LED Sound Reactive Light Box




Introduction: LED Sound Reactive Light Box

About: I'm a Robotics and Engineering teacher at a vocational high school.

I really liked Dan Chen's Instructable Ex Machina Sound Reactive LED Wall. It was so easy to follow, and the results were great. I created version using cardboard and vellum, as you can see in the image with the red LED lights in the middle - note the Arduino and breadboard hanging off the side.

The temporary version was great, but in this Instructable, I've simply taken Dan's idea (along with his Arduino code) and created a more permanent sound reactive light box. The design are simple translucent bars, created by the laser cutter to allow light to penetrate from the box. Let's get started.

Step 1: Materials

Here is a list of materials and tools you will need for the project.


50' 18 gauge wire

3x - 12"x24" sheets ¼ Cell Cast clear acrylic

1x - Can of spray paint - color is your choice

1x - Arduino

1x - Sound sensor - I used the same one from Dan's 'ible.

3x - 5V RGB Led lights

15x - M3 x 16 hex screws and nuts


Laser Cutter - I used a 60w laser from Universal Lasers

Wire Strippers

Hex Screw

Step 2: Files

Here are the .dxf files for you to laser cut. You will need (3) of the rails that hold the LEDs, (2) of the short sides, and (1) each of the face, top, and bottom.

Step 3: Spray the Acrylic

Your acrylic will most likely come with a protective sheet on both sides. Pull away the protective layer on one side and lay down a few layers of your favorite colored scary paint. I had some bright pink on hand, actual name is 'Freak' from Montana Black spray paints. Allow the paint to dry completely before laser cutting.

I am going to assume that you either know how to use a laser cutter, or are sending this out to be cut, so I will not go into the details here. Only thing to remember is that when cutting these files on the laser be sure the side of your acrylic face UPWARDS is the side your spray painted, NOT the side with the protective sheet still on. Laser cut your parts and lets move on to the build.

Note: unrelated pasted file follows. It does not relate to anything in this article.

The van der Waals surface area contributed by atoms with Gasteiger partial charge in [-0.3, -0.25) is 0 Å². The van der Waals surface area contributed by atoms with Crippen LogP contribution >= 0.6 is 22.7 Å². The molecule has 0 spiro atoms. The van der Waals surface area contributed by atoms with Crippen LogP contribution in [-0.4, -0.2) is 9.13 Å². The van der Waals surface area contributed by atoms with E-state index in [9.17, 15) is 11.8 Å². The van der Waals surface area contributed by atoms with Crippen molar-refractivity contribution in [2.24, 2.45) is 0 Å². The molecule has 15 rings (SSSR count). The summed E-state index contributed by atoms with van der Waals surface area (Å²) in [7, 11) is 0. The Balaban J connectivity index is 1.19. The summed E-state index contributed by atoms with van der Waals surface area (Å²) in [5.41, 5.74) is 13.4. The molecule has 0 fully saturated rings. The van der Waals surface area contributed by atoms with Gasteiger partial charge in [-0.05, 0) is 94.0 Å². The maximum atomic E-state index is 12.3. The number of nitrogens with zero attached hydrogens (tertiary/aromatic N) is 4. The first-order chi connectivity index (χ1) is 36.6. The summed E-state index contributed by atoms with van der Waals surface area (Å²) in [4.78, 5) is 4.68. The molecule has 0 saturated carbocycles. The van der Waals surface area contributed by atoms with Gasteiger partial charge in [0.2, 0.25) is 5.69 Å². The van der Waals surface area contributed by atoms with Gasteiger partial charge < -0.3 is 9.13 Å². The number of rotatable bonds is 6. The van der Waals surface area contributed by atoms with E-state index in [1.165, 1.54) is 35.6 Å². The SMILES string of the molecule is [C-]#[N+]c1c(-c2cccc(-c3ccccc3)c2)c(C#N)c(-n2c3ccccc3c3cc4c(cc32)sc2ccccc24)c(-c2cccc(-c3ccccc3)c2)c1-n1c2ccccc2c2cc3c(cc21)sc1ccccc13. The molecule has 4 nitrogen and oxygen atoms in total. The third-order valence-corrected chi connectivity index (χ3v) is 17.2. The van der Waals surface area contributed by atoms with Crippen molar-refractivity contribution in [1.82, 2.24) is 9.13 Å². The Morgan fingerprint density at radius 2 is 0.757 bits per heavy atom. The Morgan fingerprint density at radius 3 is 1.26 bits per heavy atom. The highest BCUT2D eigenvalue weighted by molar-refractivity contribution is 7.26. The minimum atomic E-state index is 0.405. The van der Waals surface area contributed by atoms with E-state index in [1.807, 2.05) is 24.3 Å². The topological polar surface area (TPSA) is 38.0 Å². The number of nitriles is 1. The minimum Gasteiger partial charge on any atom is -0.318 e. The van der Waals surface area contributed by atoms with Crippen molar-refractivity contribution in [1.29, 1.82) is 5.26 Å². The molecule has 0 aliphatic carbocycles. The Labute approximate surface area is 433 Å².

Step 4: Assemble the Box

I used a T socket style system to connect the different parts of the box together. This was the system used on the old Makerbot Thing-o-Matics to connect the wooden side panels, and I always liked the simplicity of it. Simply slide a nut into the groove, and then attach a bold through the laser cut hole to connect two pieces of acrylic together. When tightening, do so carefully, you do not want to over tighten and crack the acrylic.

I started with attaching the face to the bottom piece first, then the sides, and finally the top.You will notice in the photos above their are 3 bolts in each side piece, these are to hold on the rails for the leds, which we will talk about in a few steps.

Step 5: The Electronics

I wired my Arduino the same as in Dan Chen's Instructable. Please check out his Intstructable for this information. Additionally, you can find the code there as well.

By following Dan's wiring guide, you can then simply connect your two remaining LED strips to the first one that is connected to the Arduino. I did this by adding connectors to the LEDs first so I could swap wires from the LEDs in order to change the colors. If you rather not take that step, you can simply solder your wires in place.

Step 6: Install LED Rails

Check your LED strings to make sure they are all working correctly. They should be flashing the same colors, in my case blue and violet, when the sound sensor is activated. Carefully remove the adhesive backing from the LED strip and attach it to the rail. Do this for all 3 strips first before installing.

To install, it is best to insert your M3 screw first into the holes in the side panels of the box and loosely attach a nut to each screw. Lay the light box face side down, so that you are looking into the back of the unit. Slide one end of the rail onto the nut and tighten the screw to hold it in place, then repeat for the other side of the rail. This part was a little tricky, as the rails would slip out of the T slot if not tightened enough when going to attach the other end. A little back and forth and I got everything put together.

Step 7: Let It Roll!

Give it one more test and then hot glue or tape down your Arduino and sound sensor to the bottom panel and you are ready to go. Plug the Arduino into your computer and turn up the sound!

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    2 Discussions


    4 years ago

    is this a 12V or 5v strip? in some photos I see 12


    4 years ago

    I was so surprised to see this pop up on my home screen of the app. This looks so cool, good job!